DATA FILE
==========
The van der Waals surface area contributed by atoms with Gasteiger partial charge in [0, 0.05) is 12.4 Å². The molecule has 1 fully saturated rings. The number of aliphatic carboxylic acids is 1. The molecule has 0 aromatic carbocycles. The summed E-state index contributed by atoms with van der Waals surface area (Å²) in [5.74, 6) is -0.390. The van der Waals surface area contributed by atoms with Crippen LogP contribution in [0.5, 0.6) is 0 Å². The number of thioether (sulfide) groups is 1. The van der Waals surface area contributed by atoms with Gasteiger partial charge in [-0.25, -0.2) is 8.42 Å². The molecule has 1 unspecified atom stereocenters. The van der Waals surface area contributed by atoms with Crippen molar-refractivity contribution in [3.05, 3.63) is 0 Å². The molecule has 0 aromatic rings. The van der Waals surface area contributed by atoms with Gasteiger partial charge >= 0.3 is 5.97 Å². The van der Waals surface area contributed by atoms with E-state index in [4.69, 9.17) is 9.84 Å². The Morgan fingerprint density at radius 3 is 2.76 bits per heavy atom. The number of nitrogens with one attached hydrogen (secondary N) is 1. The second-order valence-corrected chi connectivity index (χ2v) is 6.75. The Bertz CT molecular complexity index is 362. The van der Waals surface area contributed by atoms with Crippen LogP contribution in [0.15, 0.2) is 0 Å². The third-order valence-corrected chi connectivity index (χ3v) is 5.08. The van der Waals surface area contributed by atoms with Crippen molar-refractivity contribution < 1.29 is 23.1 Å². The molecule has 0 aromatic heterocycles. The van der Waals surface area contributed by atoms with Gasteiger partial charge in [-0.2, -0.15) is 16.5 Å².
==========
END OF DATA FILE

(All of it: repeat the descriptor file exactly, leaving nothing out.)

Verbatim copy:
The van der Waals surface area contributed by atoms with Gasteiger partial charge in [0, 0.05) is 12.4 Å². The molecule has 1 fully saturated rings. The number of aliphatic carboxylic acids is 1. The molecule has 0 aromatic carbocycles. The summed E-state index contributed by atoms with van der Waals surface area (Å²) in [5.74, 6) is -0.390. The van der Waals surface area contributed by atoms with Crippen LogP contribution in [0.5, 0.6) is 0 Å². The number of thioether (sulfide) groups is 1. The van der Waals surface area contributed by atoms with Gasteiger partial charge in [-0.25, -0.2) is 8.42 Å². The molecule has 1 unspecified atom stereocenters. The van der Waals surface area contributed by atoms with Crippen molar-refractivity contribution in [3.05, 3.63) is 0 Å². The molecule has 0 aromatic rings. The van der Waals surface area contributed by atoms with Gasteiger partial charge >= 0.3 is 5.97 Å². The van der Waals surface area contributed by atoms with E-state index in [4.69, 9.17) is 9.84 Å². The Morgan fingerprint density at radius 3 is 2.76 bits per heavy atom. The number of nitrogens with one attached hydrogen (secondary N) is 1. The second-order valence-corrected chi connectivity index (χ2v) is 6.75. The Bertz CT molecular complexity index is 362. The van der Waals surface area contributed by atoms with Crippen LogP contribution in [0.15, 0.2) is 0 Å². The third-order valence-corrected chi connectivity index (χ3v) is 5.08. The van der Waals surface area contributed by atoms with Crippen molar-refractivity contribution < 1.29 is 23.1 Å². The molecule has 0 aromatic heterocycles. The van der Waals surface area contributed by atoms with Gasteiger partial charge in [-0.2, -0.15) is 16.5 Å².